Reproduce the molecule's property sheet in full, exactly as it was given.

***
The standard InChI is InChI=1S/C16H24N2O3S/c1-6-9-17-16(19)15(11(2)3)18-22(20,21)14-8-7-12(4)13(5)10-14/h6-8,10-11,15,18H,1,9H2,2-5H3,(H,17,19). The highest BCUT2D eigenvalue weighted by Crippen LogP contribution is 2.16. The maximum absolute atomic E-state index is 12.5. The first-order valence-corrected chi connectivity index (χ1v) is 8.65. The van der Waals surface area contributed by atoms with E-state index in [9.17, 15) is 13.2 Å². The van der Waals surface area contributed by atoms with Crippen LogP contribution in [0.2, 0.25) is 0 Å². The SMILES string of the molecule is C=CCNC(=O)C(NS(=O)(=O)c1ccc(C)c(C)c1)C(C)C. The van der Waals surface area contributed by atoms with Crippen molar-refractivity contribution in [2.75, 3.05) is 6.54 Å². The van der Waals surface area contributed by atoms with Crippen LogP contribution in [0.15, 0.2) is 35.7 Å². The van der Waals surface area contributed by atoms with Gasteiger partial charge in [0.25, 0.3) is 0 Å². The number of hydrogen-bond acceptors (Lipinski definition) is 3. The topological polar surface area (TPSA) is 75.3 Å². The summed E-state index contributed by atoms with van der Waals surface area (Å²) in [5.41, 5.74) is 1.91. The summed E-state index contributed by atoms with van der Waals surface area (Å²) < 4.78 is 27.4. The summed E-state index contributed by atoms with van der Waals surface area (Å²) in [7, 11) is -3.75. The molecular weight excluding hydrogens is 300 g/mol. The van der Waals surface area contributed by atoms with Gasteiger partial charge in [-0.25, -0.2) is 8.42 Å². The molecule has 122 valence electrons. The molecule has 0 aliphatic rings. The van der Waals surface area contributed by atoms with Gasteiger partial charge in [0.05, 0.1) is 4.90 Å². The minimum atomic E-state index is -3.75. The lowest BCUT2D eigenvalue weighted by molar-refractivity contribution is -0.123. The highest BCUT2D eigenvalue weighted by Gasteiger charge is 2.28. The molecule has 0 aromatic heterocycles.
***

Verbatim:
The standard InChI is InChI=1S/C16H24N2O3S/c1-6-9-17-16(19)15(11(2)3)18-22(20,21)14-8-7-12(4)13(5)10-14/h6-8,10-11,15,18H,1,9H2,2-5H3,(H,17,19). The highest BCUT2D eigenvalue weighted by Crippen LogP contribution is 2.16. The maximum absolute atomic E-state index is 12.5. The first-order valence-corrected chi connectivity index (χ1v) is 8.65. The van der Waals surface area contributed by atoms with E-state index in [9.17, 15) is 13.2 Å². The van der Waals surface area contributed by atoms with Crippen LogP contribution in [0.2, 0.25) is 0 Å². The SMILES string of the molecule is C=CCNC(=O)C(NS(=O)(=O)c1ccc(C)c(C)c1)C(C)C. The van der Waals surface area contributed by atoms with Crippen molar-refractivity contribution in [2.75, 3.05) is 6.54 Å². The van der Waals surface area contributed by atoms with Crippen LogP contribution in [0.15, 0.2) is 35.7 Å². The van der Waals surface area contributed by atoms with Gasteiger partial charge in [0.25, 0.3) is 0 Å². The number of hydrogen-bond acceptors (Lipinski definition) is 3. The topological polar surface area (TPSA) is 75.3 Å². The summed E-state index contributed by atoms with van der Waals surface area (Å²) in [5.41, 5.74) is 1.91. The summed E-state index contributed by atoms with van der Waals surface area (Å²) < 4.78 is 27.4. The summed E-state index contributed by atoms with van der Waals surface area (Å²) in [7, 11) is -3.75. The molecular weight excluding hydrogens is 300 g/mol. The van der Waals surface area contributed by atoms with Gasteiger partial charge in [-0.25, -0.2) is 8.42 Å². The molecule has 122 valence electrons. The molecule has 0 aliphatic rings. The van der Waals surface area contributed by atoms with Gasteiger partial charge in [0.05, 0.1) is 4.90 Å². The minimum atomic E-state index is -3.75. The lowest BCUT2D eigenvalue weighted by molar-refractivity contribution is -0.123. The highest BCUT2D eigenvalue weighted by Gasteiger charge is 2.28. The molecule has 0 aromatic heterocycles.